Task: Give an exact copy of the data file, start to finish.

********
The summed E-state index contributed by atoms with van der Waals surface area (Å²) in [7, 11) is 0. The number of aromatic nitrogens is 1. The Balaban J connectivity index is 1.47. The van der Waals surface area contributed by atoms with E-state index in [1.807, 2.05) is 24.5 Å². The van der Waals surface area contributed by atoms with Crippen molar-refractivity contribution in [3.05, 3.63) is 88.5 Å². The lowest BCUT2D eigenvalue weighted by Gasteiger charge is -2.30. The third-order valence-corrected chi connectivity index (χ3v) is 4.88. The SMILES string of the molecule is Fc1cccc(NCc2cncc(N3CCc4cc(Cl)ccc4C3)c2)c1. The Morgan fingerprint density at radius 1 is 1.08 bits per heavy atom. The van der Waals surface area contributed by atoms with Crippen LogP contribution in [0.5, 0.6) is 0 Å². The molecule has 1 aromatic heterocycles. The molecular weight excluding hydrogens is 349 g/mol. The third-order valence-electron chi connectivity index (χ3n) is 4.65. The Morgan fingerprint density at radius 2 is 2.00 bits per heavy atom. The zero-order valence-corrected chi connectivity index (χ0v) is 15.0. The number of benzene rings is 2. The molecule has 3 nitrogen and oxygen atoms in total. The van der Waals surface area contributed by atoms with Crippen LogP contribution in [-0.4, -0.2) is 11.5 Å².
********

The summed E-state index contributed by atoms with van der Waals surface area (Å²) in [7, 11) is 0. The number of aromatic nitrogens is 1. The Balaban J connectivity index is 1.47. The van der Waals surface area contributed by atoms with E-state index in [1.807, 2.05) is 24.5 Å². The van der Waals surface area contributed by atoms with Crippen molar-refractivity contribution in [3.05, 3.63) is 88.5 Å². The lowest BCUT2D eigenvalue weighted by Gasteiger charge is -2.30. The third-order valence-corrected chi connectivity index (χ3v) is 4.88. The SMILES string of the molecule is Fc1cccc(NCc2cncc(N3CCc4cc(Cl)ccc4C3)c2)c1. The Morgan fingerprint density at radius 1 is 1.08 bits per heavy atom. The van der Waals surface area contributed by atoms with Crippen LogP contribution in [0.5, 0.6) is 0 Å². The molecule has 1 aromatic heterocycles. The molecular weight excluding hydrogens is 349 g/mol. The third-order valence-electron chi connectivity index (χ3n) is 4.65. The Morgan fingerprint density at radius 2 is 2.00 bits per heavy atom. The zero-order valence-corrected chi connectivity index (χ0v) is 15.0. The number of benzene rings is 2. The molecule has 3 nitrogen and oxygen atoms in total. The van der Waals surface area contributed by atoms with Crippen LogP contribution in [-0.4, -0.2) is 11.5 Å².